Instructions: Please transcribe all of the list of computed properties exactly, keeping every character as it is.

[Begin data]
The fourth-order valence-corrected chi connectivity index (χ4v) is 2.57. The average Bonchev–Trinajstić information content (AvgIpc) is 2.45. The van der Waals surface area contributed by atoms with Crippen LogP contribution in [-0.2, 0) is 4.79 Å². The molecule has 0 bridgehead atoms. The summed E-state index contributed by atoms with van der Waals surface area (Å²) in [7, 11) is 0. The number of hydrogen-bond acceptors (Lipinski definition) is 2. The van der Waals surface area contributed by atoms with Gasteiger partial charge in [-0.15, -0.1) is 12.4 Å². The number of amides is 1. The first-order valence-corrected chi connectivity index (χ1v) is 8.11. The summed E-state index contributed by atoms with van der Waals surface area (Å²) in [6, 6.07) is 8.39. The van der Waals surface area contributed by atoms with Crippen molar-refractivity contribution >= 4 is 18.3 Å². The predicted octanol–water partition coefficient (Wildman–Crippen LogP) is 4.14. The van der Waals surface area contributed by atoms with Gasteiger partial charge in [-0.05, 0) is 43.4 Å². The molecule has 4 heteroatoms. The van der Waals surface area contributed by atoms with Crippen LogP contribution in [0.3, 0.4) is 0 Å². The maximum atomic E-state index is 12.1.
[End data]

The fourth-order valence-corrected chi connectivity index (χ4v) is 2.57. The average Bonchev–Trinajstić information content (AvgIpc) is 2.45. The van der Waals surface area contributed by atoms with Crippen LogP contribution in [-0.2, 0) is 4.79 Å². The molecule has 0 bridgehead atoms. The summed E-state index contributed by atoms with van der Waals surface area (Å²) in [7, 11) is 0. The number of hydrogen-bond acceptors (Lipinski definition) is 2. The van der Waals surface area contributed by atoms with Gasteiger partial charge in [-0.15, -0.1) is 12.4 Å². The number of amides is 1. The first-order valence-corrected chi connectivity index (χ1v) is 8.11. The summed E-state index contributed by atoms with van der Waals surface area (Å²) in [6, 6.07) is 8.39. The van der Waals surface area contributed by atoms with Crippen molar-refractivity contribution >= 4 is 18.3 Å². The predicted octanol–water partition coefficient (Wildman–Crippen LogP) is 4.14. The van der Waals surface area contributed by atoms with Gasteiger partial charge in [-0.05, 0) is 43.4 Å². The molecule has 4 heteroatoms. The van der Waals surface area contributed by atoms with Crippen LogP contribution in [0.3, 0.4) is 0 Å². The maximum atomic E-state index is 12.1.